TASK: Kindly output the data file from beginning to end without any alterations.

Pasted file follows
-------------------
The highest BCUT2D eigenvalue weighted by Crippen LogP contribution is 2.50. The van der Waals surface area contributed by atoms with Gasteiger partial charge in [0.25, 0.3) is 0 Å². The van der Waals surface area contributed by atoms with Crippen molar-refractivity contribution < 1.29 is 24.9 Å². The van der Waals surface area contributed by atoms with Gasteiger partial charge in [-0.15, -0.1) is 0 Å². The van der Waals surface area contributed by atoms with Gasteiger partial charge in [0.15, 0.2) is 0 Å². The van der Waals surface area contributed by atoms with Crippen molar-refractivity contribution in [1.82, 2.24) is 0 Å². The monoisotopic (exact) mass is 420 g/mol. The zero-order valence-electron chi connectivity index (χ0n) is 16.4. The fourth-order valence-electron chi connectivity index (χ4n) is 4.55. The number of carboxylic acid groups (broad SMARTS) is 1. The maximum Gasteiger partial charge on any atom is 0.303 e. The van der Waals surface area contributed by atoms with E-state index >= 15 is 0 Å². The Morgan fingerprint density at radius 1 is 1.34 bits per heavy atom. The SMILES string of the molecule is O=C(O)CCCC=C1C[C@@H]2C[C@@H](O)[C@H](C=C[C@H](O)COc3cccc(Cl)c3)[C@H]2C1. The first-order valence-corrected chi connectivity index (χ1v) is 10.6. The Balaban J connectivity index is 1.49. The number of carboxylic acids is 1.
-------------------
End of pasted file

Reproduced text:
The highest BCUT2D eigenvalue weighted by Crippen LogP contribution is 2.50. The van der Waals surface area contributed by atoms with Gasteiger partial charge in [0.25, 0.3) is 0 Å². The van der Waals surface area contributed by atoms with Crippen molar-refractivity contribution < 1.29 is 24.9 Å². The van der Waals surface area contributed by atoms with Gasteiger partial charge in [-0.15, -0.1) is 0 Å². The van der Waals surface area contributed by atoms with Gasteiger partial charge in [0.15, 0.2) is 0 Å². The van der Waals surface area contributed by atoms with Crippen molar-refractivity contribution in [1.82, 2.24) is 0 Å². The monoisotopic (exact) mass is 420 g/mol. The zero-order valence-electron chi connectivity index (χ0n) is 16.4. The fourth-order valence-electron chi connectivity index (χ4n) is 4.55. The number of carboxylic acid groups (broad SMARTS) is 1. The maximum Gasteiger partial charge on any atom is 0.303 e. The van der Waals surface area contributed by atoms with E-state index >= 15 is 0 Å². The Morgan fingerprint density at radius 1 is 1.34 bits per heavy atom. The SMILES string of the molecule is O=C(O)CCCC=C1C[C@@H]2C[C@@H](O)[C@H](C=C[C@H](O)COc3cccc(Cl)c3)[C@H]2C1. The first-order valence-corrected chi connectivity index (χ1v) is 10.6. The Balaban J connectivity index is 1.49. The number of carboxylic acids is 1.